So you're a Noob? Post your questions here until you graduate! Don't be shy.
User avatar
By Renier Delport
#73104 Good day all

I might be nitpicking, but I'm in search of some correct terminology/definitions when referring to flashing the ESP8266 chip. Hope you can help.

1) Flashing
2) Firmware

This is how I see it. Please correct me if I'm wrong.
1) The process of uploading software to the chip's flash memory. This is irrespective what software is uploaded. Old software is replaced completely by the new.
2) The software. Any permanent software that is currently in the chip's flash memory (e.g. AT command set firmware, LUA interpreter, Arduino/C interpreter).

Things I'm also not sure about is:

When you for example flashed an Arduino or LUA piece of programming, is the 'sketch' together with the interpreter also referred to as the firmware? Can the interpreter be compared to a little "operating system"?

Is the word 'programming' suitable when, for example, referring to developing a custom sketch to be uploaded? I.e. when referring to programming the ESP8266, what exactly does it mean?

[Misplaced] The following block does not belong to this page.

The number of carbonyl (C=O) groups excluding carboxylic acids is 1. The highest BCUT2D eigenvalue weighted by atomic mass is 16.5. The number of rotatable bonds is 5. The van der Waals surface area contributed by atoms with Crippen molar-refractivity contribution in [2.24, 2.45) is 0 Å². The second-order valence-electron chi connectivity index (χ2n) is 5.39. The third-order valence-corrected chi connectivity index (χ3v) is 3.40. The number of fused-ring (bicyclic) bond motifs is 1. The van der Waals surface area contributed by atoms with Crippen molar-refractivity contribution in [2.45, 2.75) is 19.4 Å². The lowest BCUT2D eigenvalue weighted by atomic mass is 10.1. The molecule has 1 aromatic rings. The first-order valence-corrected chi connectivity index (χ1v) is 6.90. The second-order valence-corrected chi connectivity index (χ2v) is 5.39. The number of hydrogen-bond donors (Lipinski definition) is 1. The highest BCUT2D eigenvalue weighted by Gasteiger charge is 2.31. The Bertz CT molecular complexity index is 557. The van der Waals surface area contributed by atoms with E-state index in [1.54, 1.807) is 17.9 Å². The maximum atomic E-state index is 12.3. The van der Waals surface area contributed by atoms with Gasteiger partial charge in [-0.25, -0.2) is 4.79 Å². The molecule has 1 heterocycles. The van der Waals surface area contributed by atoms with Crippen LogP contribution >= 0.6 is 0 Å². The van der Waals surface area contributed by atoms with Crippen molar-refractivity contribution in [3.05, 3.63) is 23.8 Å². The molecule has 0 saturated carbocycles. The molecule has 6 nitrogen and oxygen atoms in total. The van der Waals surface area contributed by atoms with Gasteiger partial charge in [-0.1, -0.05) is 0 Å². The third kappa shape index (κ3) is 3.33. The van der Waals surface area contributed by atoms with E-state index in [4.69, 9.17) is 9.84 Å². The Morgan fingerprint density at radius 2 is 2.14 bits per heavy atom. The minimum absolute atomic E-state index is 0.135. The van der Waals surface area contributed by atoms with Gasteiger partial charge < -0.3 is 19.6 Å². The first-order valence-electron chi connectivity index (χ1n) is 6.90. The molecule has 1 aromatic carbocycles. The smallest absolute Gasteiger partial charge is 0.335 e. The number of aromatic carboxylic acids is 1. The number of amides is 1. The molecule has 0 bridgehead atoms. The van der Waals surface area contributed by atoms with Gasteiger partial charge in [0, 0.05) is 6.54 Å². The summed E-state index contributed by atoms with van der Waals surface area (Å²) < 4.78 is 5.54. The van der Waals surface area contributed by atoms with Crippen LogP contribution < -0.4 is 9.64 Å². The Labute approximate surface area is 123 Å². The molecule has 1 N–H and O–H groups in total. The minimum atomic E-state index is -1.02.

Is the word 'software' appropriate when referring to firmware?

Thank you
User avatar
By schufti
#73109 I would say that "hardware", "firmware" and "software" are terms from the early days of computing.
firmware: program that is firmly part of the hardware, from the view of the user
software: program that can be loaded by the user (utilizing the firmware on the hardware) for the actual task.

operating system: can be implemented as firmware: e,g, TRS80, C64, Atari ST (yes, even the C64 basic is some kind of "operating system") or software: CP/M machines, IBM-PC (different versions of CP/M or MS-DOS can be loaded via the firmware (BIOS, bootloder) from floppy disk).

With the dawn of PC system architecture, firmware commonly refers to µC systems where it is the only software part, on computers they use bios (allthough it is still firmware).

just as I understand it ;)
User avatar
By btidey
#73112 In the case of LUA the firmware is the interpreter and a library of built in functions and you then have scripts which you load and are executed by the interpeter to do what you want.

In the case of Arduino / c++ this is a compiled solution. There is no interpreter. The development program (IDE) takes your sketch and compiles it, includes any library functions and produces a complete standalone piece of firmware in the form of a binary file. This can be uploaded to the device and completely replaces any previous firmware.

In general, interpreters give flexibility in changing the functionality by adjusting the script used, whereas compilers will produce faster code.